Summary: Staying awake to the spiritual.
Seeds for Sowing, Vol. V, Issue 1, No. 1
First Sunday of Advent - Year C
December 3, 2000
* Jer. 33:14-16
* Thess.3:2 - 4:2
* Lk. 21:25-28, 34-36
A Watchful Heart
In our Gospel reading, Jesus tells us to watch ourselves. Have you ever tried to watch yourself? It’s very hard, isn’t it? The only way to really watch yourself is to look into a mirror. Then you can see how you look. This gives you quite a different perspective. Of course, Jesus is not asking us to carry a mirror around with us. That’s not the kind of watching of self that he is talking about. Jesus wants us to watch our lives, our behaviour, our attitudes, our way of thinking and feeling. All of these things can be summarized by saying that Jesus wants us to watch our hearts. A mirror will just not help with this task. At least not a physical mirror.
What we really need is a mirror that will enable us to see our hearts. Sometimes that mirror can be found in the person of a friend, a husband or wife, or a spiritual director. These people can, at times, be accurate reflectors of what is going on within us. If we are at all unsure of how our heart looks, then a good place to start our discovery is to find a personal mirror--someone whom we trust and with whom we can be honest. This may not be an easy task, but the rewards of having someone like that in your life can be tremendous.
The other mirror we all need is the mirror of prayer. When we are alone with God in prayer, then we allow ourselves to be transparent--to be seen as we are. We all know that God sees the depths of our hearts. In prayer we have to be honest. If we are not, then we are not really praying. So when we place ourselves with sincerity in God’s presence, we should listen very carefully to our thoughts and feelings. It is there that we will discover our true selves.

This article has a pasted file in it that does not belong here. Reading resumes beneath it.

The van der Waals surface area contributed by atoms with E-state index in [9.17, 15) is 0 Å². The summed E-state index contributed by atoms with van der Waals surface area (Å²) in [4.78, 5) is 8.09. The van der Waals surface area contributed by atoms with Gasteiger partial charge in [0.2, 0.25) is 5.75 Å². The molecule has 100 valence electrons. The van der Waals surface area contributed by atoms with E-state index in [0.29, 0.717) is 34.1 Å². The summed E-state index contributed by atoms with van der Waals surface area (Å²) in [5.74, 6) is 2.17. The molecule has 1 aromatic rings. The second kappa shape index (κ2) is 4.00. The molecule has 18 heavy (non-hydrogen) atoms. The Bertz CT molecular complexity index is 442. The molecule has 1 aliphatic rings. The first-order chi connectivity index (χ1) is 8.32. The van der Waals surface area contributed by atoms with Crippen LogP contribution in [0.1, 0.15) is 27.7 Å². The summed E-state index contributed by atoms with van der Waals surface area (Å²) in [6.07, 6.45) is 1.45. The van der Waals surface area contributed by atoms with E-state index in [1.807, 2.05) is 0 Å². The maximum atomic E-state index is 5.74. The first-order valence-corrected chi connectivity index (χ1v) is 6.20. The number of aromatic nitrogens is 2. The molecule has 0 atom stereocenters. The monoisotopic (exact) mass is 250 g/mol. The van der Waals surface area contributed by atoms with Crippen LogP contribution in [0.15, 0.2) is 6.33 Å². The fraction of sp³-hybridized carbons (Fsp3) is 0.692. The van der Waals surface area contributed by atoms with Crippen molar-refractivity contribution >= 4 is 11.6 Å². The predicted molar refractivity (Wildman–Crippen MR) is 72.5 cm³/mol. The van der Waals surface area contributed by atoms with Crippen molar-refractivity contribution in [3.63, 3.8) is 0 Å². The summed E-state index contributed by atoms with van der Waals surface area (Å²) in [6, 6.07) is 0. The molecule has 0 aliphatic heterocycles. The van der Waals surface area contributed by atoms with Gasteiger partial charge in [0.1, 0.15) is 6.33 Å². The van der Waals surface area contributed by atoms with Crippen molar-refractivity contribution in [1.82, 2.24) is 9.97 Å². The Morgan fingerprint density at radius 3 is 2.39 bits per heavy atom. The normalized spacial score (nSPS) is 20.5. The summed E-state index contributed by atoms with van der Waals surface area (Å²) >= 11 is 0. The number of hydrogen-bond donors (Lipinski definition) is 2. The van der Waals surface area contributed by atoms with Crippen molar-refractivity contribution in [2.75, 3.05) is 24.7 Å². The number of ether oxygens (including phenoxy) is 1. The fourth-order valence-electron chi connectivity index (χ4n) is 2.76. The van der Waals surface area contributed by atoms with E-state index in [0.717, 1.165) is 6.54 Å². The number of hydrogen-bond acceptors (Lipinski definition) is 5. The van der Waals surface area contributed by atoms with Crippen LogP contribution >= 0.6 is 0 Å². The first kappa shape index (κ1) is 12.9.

When Jesus asks us to watch ourselves lest our hearts be coarsened or hardened, he is talking about the quality of our hearts as insensitive or sensitive. The hard heart is the heart that has lost its sensitivity to others. It no longer feels the pain and problems of others. This kind of heart is closed to others. It is closely guarded, and whenever it senses that someone else’s pain or trouble is near, it tightly shuts its door. It tells itself that it cannot afford to be sensitive to the suffering and worry of others.
Jesus is quite aware that our hearts have to always remain sensitive and open, if we are to love as he has asked us to love. Loving requires sensitivity. If we are not open to feeling the distress and agony of others, then we are not open to giving them our love. There’s no doubt that it is difficult to remain sensitive to the needs and pain of others. Seeing the pain of others often causes pain within ourselves--pain which we would rather not feel. And yet it is this very pain we feel which moves us to action to relieve the pain of others. If I never felt distress about someone else’s troubles, I would not be moved to do anything about their situation. I would have hardened my heart, instead of letting it remain soft and open to others.
Jesus goes on to tell us that three things can harden our hearts: debauchery, drunkenness and the cares of life. Debauchery is the extreme indulgence of our appetites, especially for sensual pleasure. It can include lust and gluttony among other things. A person is caught up in debauchery when their goal in life is to satisfy their physical cravings. But how did the cares of life get into this list? It seems out of place. After all, it certainly can’t be sinful to be concerned about the cares of life, can it? We do need to take care of ourselves. We all need food and clothing and shelter. True enough. But when we are concerned about nothing else, then we have closed ourselves off to others.
All three of these things harden our hearts because all three of them close ourselves off from others. Any one of these can turn us inwards. We become preoccupied with ourselves. When we seek pleasure in the extreme, through overindulging in eating, drinking or buying things, then we find ourselves in a very small world-- and in that world there is only room for one person--ourselves.
During this time of Advent, we are preparing both for the coming of Jesus at Christmas, and for his second coming. That is why we are urged to watch ourselves carefully. If we have hardened hearts we will not be able to recognize Christ when he comes into our midst. It would be a tragedy if we turned him away because we did not recognize him. A sensitive heart will be ready to receive Christ when he comes, as Mother Teresa has said, in his ’distressing disguise’.